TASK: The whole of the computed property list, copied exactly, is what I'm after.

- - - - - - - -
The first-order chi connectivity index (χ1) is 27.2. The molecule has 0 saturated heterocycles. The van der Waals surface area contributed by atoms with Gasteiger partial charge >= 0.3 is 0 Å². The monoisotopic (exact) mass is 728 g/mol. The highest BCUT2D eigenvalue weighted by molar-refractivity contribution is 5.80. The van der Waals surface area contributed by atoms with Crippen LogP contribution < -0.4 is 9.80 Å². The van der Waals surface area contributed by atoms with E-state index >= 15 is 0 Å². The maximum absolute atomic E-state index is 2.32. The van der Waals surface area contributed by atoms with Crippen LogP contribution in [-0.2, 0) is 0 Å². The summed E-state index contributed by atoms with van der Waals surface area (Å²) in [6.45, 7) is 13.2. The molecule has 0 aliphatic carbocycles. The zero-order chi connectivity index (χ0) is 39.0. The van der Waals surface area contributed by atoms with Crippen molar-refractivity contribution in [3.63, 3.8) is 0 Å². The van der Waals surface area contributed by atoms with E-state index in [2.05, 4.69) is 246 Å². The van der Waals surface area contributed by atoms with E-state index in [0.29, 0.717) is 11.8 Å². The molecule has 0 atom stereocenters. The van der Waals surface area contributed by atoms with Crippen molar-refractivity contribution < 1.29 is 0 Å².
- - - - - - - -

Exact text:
The first-order chi connectivity index (χ1) is 27.2. The molecule has 0 saturated heterocycles. The van der Waals surface area contributed by atoms with Gasteiger partial charge >= 0.3 is 0 Å². The monoisotopic (exact) mass is 728 g/mol. The highest BCUT2D eigenvalue weighted by molar-refractivity contribution is 5.80. The van der Waals surface area contributed by atoms with Crippen LogP contribution < -0.4 is 9.80 Å². The van der Waals surface area contributed by atoms with E-state index >= 15 is 0 Å². The maximum absolute atomic E-state index is 2.32. The van der Waals surface area contributed by atoms with Crippen LogP contribution in [-0.2, 0) is 0 Å². The summed E-state index contributed by atoms with van der Waals surface area (Å²) in [6.45, 7) is 13.2. The molecule has 0 aliphatic carbocycles. The zero-order chi connectivity index (χ0) is 39.0. The van der Waals surface area contributed by atoms with Crippen molar-refractivity contribution in [3.63, 3.8) is 0 Å². The van der Waals surface area contributed by atoms with E-state index in [2.05, 4.69) is 246 Å². The van der Waals surface area contributed by atoms with E-state index in [0.29, 0.717) is 11.8 Å². The molecule has 0 atom stereocenters. The van der Waals surface area contributed by atoms with Crippen molar-refractivity contribution < 1.29 is 0 Å².